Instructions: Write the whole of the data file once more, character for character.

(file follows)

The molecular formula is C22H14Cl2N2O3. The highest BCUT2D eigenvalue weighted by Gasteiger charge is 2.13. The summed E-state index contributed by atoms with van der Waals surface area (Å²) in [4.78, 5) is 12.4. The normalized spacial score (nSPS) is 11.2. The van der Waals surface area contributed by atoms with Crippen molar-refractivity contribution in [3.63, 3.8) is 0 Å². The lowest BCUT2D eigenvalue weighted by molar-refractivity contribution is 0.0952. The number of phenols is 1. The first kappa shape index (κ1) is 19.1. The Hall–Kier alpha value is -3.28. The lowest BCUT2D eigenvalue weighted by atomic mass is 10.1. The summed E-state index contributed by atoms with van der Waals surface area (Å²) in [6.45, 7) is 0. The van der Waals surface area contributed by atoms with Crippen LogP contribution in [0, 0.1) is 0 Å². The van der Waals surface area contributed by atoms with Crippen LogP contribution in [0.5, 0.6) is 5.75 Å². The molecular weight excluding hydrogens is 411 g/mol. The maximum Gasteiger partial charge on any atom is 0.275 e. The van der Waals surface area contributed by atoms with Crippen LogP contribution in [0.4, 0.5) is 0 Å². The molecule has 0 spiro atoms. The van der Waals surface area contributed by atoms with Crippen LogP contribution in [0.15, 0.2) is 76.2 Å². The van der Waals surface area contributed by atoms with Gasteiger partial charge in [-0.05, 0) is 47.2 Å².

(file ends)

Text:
The molecular formula is C22H14Cl2N2O3. The highest BCUT2D eigenvalue weighted by Gasteiger charge is 2.13. The summed E-state index contributed by atoms with van der Waals surface area (Å²) in [4.78, 5) is 12.4. The normalized spacial score (nSPS) is 11.2. The van der Waals surface area contributed by atoms with Crippen molar-refractivity contribution in [3.63, 3.8) is 0 Å². The lowest BCUT2D eigenvalue weighted by molar-refractivity contribution is 0.0952. The number of phenols is 1. The first kappa shape index (κ1) is 19.1. The Hall–Kier alpha value is -3.28. The lowest BCUT2D eigenvalue weighted by atomic mass is 10.1. The summed E-state index contributed by atoms with van der Waals surface area (Å²) in [6.45, 7) is 0. The van der Waals surface area contributed by atoms with Crippen LogP contribution in [0, 0.1) is 0 Å². The van der Waals surface area contributed by atoms with Crippen LogP contribution in [0.5, 0.6) is 5.75 Å². The molecular weight excluding hydrogens is 411 g/mol. The maximum Gasteiger partial charge on any atom is 0.275 e. The van der Waals surface area contributed by atoms with Crippen LogP contribution in [0.4, 0.5) is 0 Å². The molecule has 0 spiro atoms. The van der Waals surface area contributed by atoms with Crippen LogP contribution in [0.15, 0.2) is 76.2 Å². The van der Waals surface area contributed by atoms with Gasteiger partial charge in [-0.05, 0) is 47.2 Å².